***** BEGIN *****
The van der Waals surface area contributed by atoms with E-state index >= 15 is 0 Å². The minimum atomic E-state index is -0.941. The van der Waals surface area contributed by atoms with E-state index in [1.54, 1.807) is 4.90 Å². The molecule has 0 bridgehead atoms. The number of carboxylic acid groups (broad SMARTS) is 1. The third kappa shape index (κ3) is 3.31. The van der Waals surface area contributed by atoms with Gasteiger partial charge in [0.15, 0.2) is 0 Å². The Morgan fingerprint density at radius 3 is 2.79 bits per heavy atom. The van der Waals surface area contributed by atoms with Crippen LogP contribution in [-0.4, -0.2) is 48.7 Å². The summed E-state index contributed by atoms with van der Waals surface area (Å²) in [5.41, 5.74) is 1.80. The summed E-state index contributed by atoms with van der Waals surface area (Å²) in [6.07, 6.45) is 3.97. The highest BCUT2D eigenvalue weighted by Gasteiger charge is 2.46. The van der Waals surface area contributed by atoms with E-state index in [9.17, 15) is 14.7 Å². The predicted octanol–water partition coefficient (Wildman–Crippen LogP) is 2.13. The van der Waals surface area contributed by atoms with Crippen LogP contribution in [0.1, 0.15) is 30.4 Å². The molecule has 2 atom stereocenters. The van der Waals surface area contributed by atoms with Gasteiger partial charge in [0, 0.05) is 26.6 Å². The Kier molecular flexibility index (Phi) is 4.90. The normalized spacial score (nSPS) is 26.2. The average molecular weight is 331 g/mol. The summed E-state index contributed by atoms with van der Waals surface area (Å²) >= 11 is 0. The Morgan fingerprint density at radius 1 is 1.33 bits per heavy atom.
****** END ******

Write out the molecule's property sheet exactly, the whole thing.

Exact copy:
The van der Waals surface area contributed by atoms with E-state index >= 15 is 0 Å². The minimum atomic E-state index is -0.941. The van der Waals surface area contributed by atoms with E-state index in [1.54, 1.807) is 4.90 Å². The molecule has 0 bridgehead atoms. The number of carboxylic acid groups (broad SMARTS) is 1. The third kappa shape index (κ3) is 3.31. The van der Waals surface area contributed by atoms with Gasteiger partial charge in [0.15, 0.2) is 0 Å². The Morgan fingerprint density at radius 3 is 2.79 bits per heavy atom. The van der Waals surface area contributed by atoms with Crippen LogP contribution in [-0.4, -0.2) is 48.7 Å². The summed E-state index contributed by atoms with van der Waals surface area (Å²) in [5.41, 5.74) is 1.80. The summed E-state index contributed by atoms with van der Waals surface area (Å²) in [6.07, 6.45) is 3.97. The highest BCUT2D eigenvalue weighted by Gasteiger charge is 2.46. The van der Waals surface area contributed by atoms with E-state index in [9.17, 15) is 14.7 Å². The predicted octanol–water partition coefficient (Wildman–Crippen LogP) is 2.13. The van der Waals surface area contributed by atoms with Crippen LogP contribution in [0.1, 0.15) is 30.4 Å². The molecule has 2 atom stereocenters. The van der Waals surface area contributed by atoms with Gasteiger partial charge in [0, 0.05) is 26.6 Å². The Kier molecular flexibility index (Phi) is 4.90. The normalized spacial score (nSPS) is 26.2. The average molecular weight is 331 g/mol. The summed E-state index contributed by atoms with van der Waals surface area (Å²) >= 11 is 0. The Morgan fingerprint density at radius 1 is 1.33 bits per heavy atom.